In the past two decades, the private sector in China has created more than 30 million new businesses, a stunning feat given that most entrepreneurs have no access to financing from state-sanctioned banks and China lacks a coherent system of private property rights. How has the engine of China's economic miracle flourished in the absence of capital and reliable legal protection?
Kellee Tsai, an assistant professor of political science at The Johns Hopkins University, spent years investigating this question. She conducted more than 500 surveys and in-person field interviews with entrepreneurs and local officials from all over China. Many of the interviews were hard to get, as entrepreneurs were suspicious of her intentions and at times reluctant to talk to a stranger, especially in back alleys.
"Private entrepreneurs have devised an amazing array of informal financing mechanisms," Tsai writes in her new book, Back Alley Banking: Private Entrepreneurs in China (Cornell University Press, July 2002). These financing schemes range from "interest-free interpersonal lending and rotating credit associations to more institutionalized financial intermediaries such as private money houses and credit cooperatives."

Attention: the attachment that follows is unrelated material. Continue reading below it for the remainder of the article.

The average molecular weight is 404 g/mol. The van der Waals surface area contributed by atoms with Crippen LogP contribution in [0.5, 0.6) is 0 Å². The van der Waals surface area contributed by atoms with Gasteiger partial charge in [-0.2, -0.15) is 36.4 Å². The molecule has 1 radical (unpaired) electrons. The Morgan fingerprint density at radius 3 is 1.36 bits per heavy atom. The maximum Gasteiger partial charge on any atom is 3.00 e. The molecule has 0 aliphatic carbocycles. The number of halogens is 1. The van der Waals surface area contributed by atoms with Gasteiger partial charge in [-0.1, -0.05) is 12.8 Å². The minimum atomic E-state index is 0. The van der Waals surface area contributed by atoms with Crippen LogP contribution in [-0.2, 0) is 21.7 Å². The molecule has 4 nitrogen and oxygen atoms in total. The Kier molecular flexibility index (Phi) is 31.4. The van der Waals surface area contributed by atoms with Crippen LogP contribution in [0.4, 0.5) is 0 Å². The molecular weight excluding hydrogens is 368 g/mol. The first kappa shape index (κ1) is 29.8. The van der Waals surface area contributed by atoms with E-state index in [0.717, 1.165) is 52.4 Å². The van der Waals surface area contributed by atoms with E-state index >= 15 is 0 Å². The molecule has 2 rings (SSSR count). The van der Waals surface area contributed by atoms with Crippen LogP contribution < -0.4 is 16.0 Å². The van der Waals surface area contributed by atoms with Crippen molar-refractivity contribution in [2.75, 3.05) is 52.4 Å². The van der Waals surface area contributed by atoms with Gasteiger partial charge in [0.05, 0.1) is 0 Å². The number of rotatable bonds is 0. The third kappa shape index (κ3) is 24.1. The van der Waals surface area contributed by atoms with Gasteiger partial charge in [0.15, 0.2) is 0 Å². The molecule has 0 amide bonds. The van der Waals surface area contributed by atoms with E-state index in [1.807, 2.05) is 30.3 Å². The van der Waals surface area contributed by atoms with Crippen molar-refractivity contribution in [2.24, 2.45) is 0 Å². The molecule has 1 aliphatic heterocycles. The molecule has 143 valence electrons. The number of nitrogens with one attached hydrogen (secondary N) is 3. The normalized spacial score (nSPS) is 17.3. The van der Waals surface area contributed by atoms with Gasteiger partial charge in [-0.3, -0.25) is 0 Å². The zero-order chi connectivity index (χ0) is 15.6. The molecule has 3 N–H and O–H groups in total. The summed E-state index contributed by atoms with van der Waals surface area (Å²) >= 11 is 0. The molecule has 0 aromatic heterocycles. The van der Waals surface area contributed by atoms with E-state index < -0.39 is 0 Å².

"Most of these credit facilities are creatively organized, community-based and convenient for the small business owners," Tsai continues. "Most are also explicitly banned by the People's Bank of China." And surprisingly enough, the book shows that most forms of informal finance in contemporary China have found their way to other parts of the world, including the United States.
To arrange for an interview with Tsai, contact Glenn Small at 410-516-6094. To listen to a brief interview with Tsai, go to: www.jhu.edu/news_info/news/audio-video/tsai2.html.
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